Obama condemns “finger of blame“ over oil spill
The major oil spill in the Gulf of Mexico has led US President, Barack Obama, to say the “cosy relationship” between oil companies and US regulators will end.
He condemned “the ridiculous spectacle” of them “falling over each other to point the finger of blame”.
Mr Obama was speaking after meeting his cabinet and other administration officials in the White House.
“For too long, for a decade or more, there has been a cosy relationship between the oil companies and the federal agency [the Minerals Management Service, MMS] that permits them to drill,” he said.
“It seems as if permits were too often issued based on little more than assurances of safety from the oil companies. That cannot and will not happen anymore. To borrow an old phrase, we will trust but we will verify.”
Referring to Congressional hearings on the disaster this week, he said: “I did not appreciate what I considered to be a ridiculous spectacle… executives of BP and Transocean and Halliburton [the firm responsible for cementing the well] falling over each other to point the finger of blame at somebody else.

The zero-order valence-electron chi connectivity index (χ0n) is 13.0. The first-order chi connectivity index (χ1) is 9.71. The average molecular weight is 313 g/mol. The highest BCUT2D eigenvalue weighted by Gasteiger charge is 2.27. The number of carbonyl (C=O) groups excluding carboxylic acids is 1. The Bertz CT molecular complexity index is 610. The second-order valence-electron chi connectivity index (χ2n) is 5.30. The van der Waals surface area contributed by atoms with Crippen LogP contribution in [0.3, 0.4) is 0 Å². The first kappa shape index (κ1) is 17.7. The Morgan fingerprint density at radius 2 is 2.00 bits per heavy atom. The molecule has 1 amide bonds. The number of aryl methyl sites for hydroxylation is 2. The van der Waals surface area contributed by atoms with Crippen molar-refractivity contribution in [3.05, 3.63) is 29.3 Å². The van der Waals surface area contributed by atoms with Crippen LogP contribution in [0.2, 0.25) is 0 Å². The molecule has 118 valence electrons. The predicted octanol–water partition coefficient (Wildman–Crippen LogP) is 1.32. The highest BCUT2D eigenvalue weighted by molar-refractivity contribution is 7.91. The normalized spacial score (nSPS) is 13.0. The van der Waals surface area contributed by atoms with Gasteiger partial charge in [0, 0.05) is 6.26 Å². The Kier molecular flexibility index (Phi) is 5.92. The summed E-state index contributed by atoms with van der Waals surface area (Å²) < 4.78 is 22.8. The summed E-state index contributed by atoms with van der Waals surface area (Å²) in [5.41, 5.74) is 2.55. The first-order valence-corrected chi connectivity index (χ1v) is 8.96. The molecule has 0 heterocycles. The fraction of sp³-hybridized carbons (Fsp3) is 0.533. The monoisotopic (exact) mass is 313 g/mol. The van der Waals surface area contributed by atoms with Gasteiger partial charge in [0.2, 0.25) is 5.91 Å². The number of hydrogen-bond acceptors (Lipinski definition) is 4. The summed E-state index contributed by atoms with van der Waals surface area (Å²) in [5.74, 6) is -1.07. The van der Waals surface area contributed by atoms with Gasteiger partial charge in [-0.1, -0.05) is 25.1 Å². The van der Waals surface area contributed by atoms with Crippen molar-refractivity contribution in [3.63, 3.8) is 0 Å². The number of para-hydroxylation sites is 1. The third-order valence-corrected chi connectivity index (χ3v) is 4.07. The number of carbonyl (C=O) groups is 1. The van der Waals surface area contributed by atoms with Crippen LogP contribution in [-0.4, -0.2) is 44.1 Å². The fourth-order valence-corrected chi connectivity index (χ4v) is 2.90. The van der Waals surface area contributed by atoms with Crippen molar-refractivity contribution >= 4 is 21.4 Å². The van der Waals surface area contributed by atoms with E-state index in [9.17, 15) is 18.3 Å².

“The American people cannot have been impressed with that display and I certainly wasn’t.”
Last week, Mr Obama was said to be “deeply frustrated” that the leak had not been stopped.
The disaster started after an explosion on a BP oil rig on 20 April, which left 11 workers dead.
Two days later, oil began to leak into the Gulf of Mexico from the damaged well and oil major BP has been battling to contain the leak, which has cost the company in the region of $450 million (£305 million) to date.
However, today the oil giant said a new attempt could be successful, a source close to the operation told Reuters.
The spill is set to become the worst environmental disaster in US history.
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